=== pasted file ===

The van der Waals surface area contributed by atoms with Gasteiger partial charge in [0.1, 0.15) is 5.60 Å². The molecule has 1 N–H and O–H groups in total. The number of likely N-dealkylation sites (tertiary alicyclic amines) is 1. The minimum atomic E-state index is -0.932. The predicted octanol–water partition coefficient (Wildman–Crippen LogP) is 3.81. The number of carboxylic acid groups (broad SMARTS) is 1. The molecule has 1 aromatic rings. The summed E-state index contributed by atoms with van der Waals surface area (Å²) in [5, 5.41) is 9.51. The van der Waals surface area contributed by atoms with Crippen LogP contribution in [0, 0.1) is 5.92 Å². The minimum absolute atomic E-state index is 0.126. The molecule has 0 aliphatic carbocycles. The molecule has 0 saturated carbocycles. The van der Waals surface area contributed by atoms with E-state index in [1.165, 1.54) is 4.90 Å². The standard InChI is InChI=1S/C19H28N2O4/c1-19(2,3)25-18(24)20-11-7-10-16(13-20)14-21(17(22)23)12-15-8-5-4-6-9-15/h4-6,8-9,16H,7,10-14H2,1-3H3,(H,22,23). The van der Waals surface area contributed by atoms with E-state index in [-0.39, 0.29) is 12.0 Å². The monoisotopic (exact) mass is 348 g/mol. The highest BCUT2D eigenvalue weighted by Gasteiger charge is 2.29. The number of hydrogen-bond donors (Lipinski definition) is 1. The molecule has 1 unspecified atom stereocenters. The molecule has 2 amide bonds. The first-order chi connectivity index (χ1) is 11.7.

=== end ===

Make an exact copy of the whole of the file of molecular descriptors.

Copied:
The van der Waals surface area contributed by atoms with Gasteiger partial charge in [0.1, 0.15) is 5.60 Å². The molecule has 1 N–H and O–H groups in total. The number of likely N-dealkylation sites (tertiary alicyclic amines) is 1. The minimum atomic E-state index is -0.932. The predicted octanol–water partition coefficient (Wildman–Crippen LogP) is 3.81. The number of carboxylic acid groups (broad SMARTS) is 1. The molecule has 1 aromatic rings. The summed E-state index contributed by atoms with van der Waals surface area (Å²) in [5, 5.41) is 9.51. The van der Waals surface area contributed by atoms with Crippen LogP contribution in [0, 0.1) is 5.92 Å². The minimum absolute atomic E-state index is 0.126. The molecule has 0 aliphatic carbocycles. The molecule has 0 saturated carbocycles. The van der Waals surface area contributed by atoms with E-state index in [1.165, 1.54) is 4.90 Å². The standard InChI is InChI=1S/C19H28N2O4/c1-19(2,3)25-18(24)20-11-7-10-16(13-20)14-21(17(22)23)12-15-8-5-4-6-9-15/h4-6,8-9,16H,7,10-14H2,1-3H3,(H,22,23). The van der Waals surface area contributed by atoms with E-state index in [-0.39, 0.29) is 12.0 Å². The monoisotopic (exact) mass is 348 g/mol. The highest BCUT2D eigenvalue weighted by Gasteiger charge is 2.29. The number of hydrogen-bond donors (Lipinski definition) is 1. The molecule has 1 unspecified atom stereocenters. The molecule has 2 amide bonds. The first-order chi connectivity index (χ1) is 11.7.